The results of a survey conducted by the Monitoring Future organization this year showed that drug use rates among teens are some of the lowest ever registered.
The national survey was made in over 372 public schools across the country, asking a total of 45,473 students between 8th and 12th grade. This survey has been active since the year 1975, and according to lead researcher Lloyd Johnson, the rates are at their lower points regarding the last 40 years.
The survey, in collaboration with the government’s National Institute on Drug Abuse, also showed significant drops when comparing each drug use rate with the ones from the 1990s and 2000s. When Johnson was asked about the possible reasons that explain these rates, he said that the investigation team has some hypotheses, but they are not entirely sure about their validity.
Dr. Nora Volkow, the Director of the National Institute on Drug Abuse, said that these findings represent excellent news to the American community while explaining that the rates regarding hard drugs like cocaine, amphetamines, heroin, inhalants, are also at their lowest rates in history.
However, Samuel Ball, CEO of the National Center on Addiction and Substance Abuse at Columbia University is not so surprised by the survey results. He stated that these numbers have been decaying for the last ten years, according to different studies.
Marijuana use is in decrease for third consecutive year
The new move in some states on the marijuana legalization has worried public authorities regarding a rise in the consumption of the drug, especially among teens. It´s been three years since the survey started recollecting full data concerning marijuana use, and also it´s been three years since the appearance of recreational cannabis stores in the country.
The only group that presented a slight rise regarding marijuana use was the high school seniors. The percentage went from 34.9 to 35.6. However, the number of 8th graders that claimed to have tried the drug at any moment is the lowest since 1993.
Also, synthetic marijuana use is dropping. When asking 8th graders if they had tried it, just 2.7 percent answered with a yes. The numbers from 10th graders and 12th graders also fell to 3.5 percent and 5.2 percent, respectively
Marijuana legalization doesn’t affect new smokers
The results demonstrate that the new legislations that approve marijuana don’t encourage teens on using the drug, and they haven’t had any influence on the using rates. The study showed that this rate stayed flat among 12th graders and had a significant decay regarding 8th graders and 10th graders.
According to Dr. Volkow, the new legislations could have changed the U.S. culture regarding marijuana use. She explains how the accessibility to the drug could mean to teens that cannabis is not so harmful, and automatically this could translate into more teens engaging with the drug.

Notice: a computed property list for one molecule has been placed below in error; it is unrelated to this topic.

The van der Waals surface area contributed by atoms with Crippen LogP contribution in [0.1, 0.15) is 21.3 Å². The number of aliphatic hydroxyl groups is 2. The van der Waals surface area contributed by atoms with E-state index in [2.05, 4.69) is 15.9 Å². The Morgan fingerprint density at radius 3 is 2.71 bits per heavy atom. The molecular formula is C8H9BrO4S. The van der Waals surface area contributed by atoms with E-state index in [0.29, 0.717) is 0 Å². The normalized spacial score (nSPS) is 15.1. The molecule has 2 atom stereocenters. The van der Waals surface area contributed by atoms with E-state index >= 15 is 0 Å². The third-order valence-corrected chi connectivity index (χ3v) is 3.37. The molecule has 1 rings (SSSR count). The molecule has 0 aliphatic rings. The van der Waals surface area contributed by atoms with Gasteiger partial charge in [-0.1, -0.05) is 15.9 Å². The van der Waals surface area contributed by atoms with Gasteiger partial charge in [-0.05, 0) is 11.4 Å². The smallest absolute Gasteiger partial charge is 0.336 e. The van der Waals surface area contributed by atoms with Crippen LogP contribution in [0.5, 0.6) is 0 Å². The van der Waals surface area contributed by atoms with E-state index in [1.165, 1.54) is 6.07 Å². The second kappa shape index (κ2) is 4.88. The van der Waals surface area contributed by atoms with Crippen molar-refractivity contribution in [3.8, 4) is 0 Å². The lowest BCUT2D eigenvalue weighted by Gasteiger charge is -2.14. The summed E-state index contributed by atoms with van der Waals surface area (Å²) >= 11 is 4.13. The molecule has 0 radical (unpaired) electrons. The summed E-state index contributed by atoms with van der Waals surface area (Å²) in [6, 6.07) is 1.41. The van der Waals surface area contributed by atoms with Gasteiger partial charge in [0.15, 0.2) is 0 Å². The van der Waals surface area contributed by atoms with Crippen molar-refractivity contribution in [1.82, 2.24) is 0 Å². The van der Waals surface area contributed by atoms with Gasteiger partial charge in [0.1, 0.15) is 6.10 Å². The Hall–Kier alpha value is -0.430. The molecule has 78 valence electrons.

Volkow admitted that these results have been very surprising to the entire National Institute on Drug Abuse authorities. Their predictions established a rise in marijuana use that was proportional with marijuana legalization. In the past November, California, Nevada, Massachusetts, and Maine voters approved marijuana for recreational adult use, while other several states voted for legislation regarding medical purposes.
The marijuana legalization supporters had shown themselves very pleased with the findings of this survey. The opponents of the new legislations have said that more states where cannabis is legal translates to more new smokers every year. However, the study proves the opposite.
“The best way to prevent teen marijuana use is education and regulation, not arresting responsible adult consumers and depriving sick people of medical marijuana,” Mason Tvert, the communications director for the Marijuana Policy Project, said in a statement.
Alcohol and Tobacco
According to Dr. Volkow, the drop recorded among alcohol and tobacco use are the most significant in years, especially when it comes to nicotine reductions. Back in 1991, more than 10 percent of American high school seniors said that they smoked a half a pack of cigarettes per day. However, this last survey showed that not even 2 percent of teens from that same group smokes that much.
Analysts have established that tobacco is commonly seen as a gateway to other drugs like marijuana and opioids. A constant decrease in the tobacco use could translate into a drop in the use of the other more hard drugs. Richard Miech, the incoming principal investigator of the study, says that while kids don’t smoke ever in their lives, we won´t be seeing those same kids progressing to other substances.
Regarding alcohol, the survey showed one of the most significant declines ever. In the year 2000 over half of American high school seniors answered that they had been drunk at least once, just 37 percent of teens from that same group responded the same when asked in this year.
Most researchers say that these results are reason enough to celebrate and that further investigations must be done to define why teens have this great behavior.
“That is gigantic good fortune. And really I don’t think we as a field or society more generally have spent as much time as we should have celebrating and reflecting on why today’s kids are so great in this regard.” Jonathan Caulkins, a drug policy researcher at Carnegie Mellon University, stated in an interview this Tuesday.
Source: The Christian Science Monitor